Environment

Explaining Japan's Worst Weather Disaster in Decades

The recent rainfall was unprecedented and disaster experts said that torrential rains are becoming more frequent, possibly due to global warming.

Tokyo: Torrential rains unleashed floods and set off landslides in western Japan last week, killing at least 176 people, forcing millions to evacuate and leaving dozens missing in the country’s worst weather disaster in 36 years.

Below are some reasons for the high death toll.

Extreme weather

Remnants of typhoon Prapiroon fed into a seasonal rainy weather front fuelled by warm air from the Pacific ocean, a pattern similar to one that caused flooding in southwestern Japan exactly one year ago that killed dozens of people.

The recent rainfall was unprecedented and disaster experts said that torrential rains are becoming more frequent, possibly due to global warming.

“The government is just starting to realise that it needs to take steps to mitigate the impact of global warming,” said Takashi Okuma, an emeritus professor at Niigata University who studies disasters.

Submerged houses are seen in a flooded area in Mabi town in Kurashiki, Okayama Prefecture, Japan, July 8, 2018. Credit: Reuters/Issei Kato

Submerged houses are seen in a flooded area in Mabi town in Kurashiki, Okayama Prefecture, Japan, July 8, 2018. Credit: Reuters/Issei Kato

Risk awareness

Municipalities in Japan have been required since 2001 to create and publicise “hazard maps” showing risks of flooding and landslides. By 2013, 95% of municipalities had produced flood hazard maps and 81% had produced maps for landslides, according to the land ministry.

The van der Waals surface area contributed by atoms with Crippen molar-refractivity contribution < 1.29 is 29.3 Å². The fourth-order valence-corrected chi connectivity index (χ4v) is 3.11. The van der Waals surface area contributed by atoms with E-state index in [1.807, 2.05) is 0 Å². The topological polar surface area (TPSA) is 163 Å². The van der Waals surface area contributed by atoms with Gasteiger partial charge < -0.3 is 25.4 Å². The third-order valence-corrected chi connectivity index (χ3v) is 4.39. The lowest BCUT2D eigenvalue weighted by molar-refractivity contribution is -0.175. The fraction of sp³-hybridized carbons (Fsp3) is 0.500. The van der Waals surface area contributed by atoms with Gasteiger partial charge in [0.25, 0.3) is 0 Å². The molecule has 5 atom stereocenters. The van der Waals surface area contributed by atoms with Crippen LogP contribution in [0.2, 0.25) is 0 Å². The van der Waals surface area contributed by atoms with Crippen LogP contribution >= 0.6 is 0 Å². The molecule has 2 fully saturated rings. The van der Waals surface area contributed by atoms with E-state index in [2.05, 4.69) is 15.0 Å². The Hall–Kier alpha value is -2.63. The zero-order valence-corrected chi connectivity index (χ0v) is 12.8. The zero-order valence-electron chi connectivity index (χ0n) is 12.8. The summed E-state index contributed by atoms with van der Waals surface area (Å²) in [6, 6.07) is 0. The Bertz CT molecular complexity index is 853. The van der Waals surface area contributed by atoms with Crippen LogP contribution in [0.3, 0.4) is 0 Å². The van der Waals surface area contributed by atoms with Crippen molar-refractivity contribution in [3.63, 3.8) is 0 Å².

However, experts say many homes in Japan were built in risky areas before the 2001 requirement to distribute hazard maps.

Kurashiki city in Okayama prefecture, where the Mabi district was especially hard hit by this week’s floods, distributed a hazard map in 2016, said the Yomiuri newspaper.

Despite orders and advisories to evacuate, which may have been issued too late, some residents appear to have ignored the warnings because they did not know where to go or how to get to safety.

Asked if he knew he lived in a designated risk area, Kenji Ishii, a 57-year-old resident of Mabi district, said, “I’m afraid I did not know that very well”.

A satellite image of an overview north of Kurashiki, Japan "after the floods" captured July 10, 2018. Credit: Satellite image ©2018 DigitalGlobe, a Maxar company/Handout via Reuters

A satellite image of an overview north of Kurashiki, Japan “after the floods” captured July 10, 2018. Credit: Satellite image ©2018 DigitalGlobe, a Maxar company/Handout via Reuters

Quakes not floods

Japan, one of the most seismically-active places in the world, has stressed earthquake preparedness and regulations to make buildings quake-proof, but it has done less about potential flood disasters, said Okuma from Niigata University.

After several smaller disasters in recent years, the Ministry of Land, Infrastructure, Transport and Tourism has drafted plans to improve flood control and evacuation planning.

Land use

The government monitors weather conditions and issues early warnings, but the nation remains vulnerable to disasters because most of the country outside major cities is mountainous and construction takes place on virtually every bit of usable land.

Reforestation policies after World War II saw many mountains logged and replanted with trees having roots that are less able to retain water. This has contributed to the danger of landslides, which accounted for a large number of the deaths in this latest disaster.

(Reuters)

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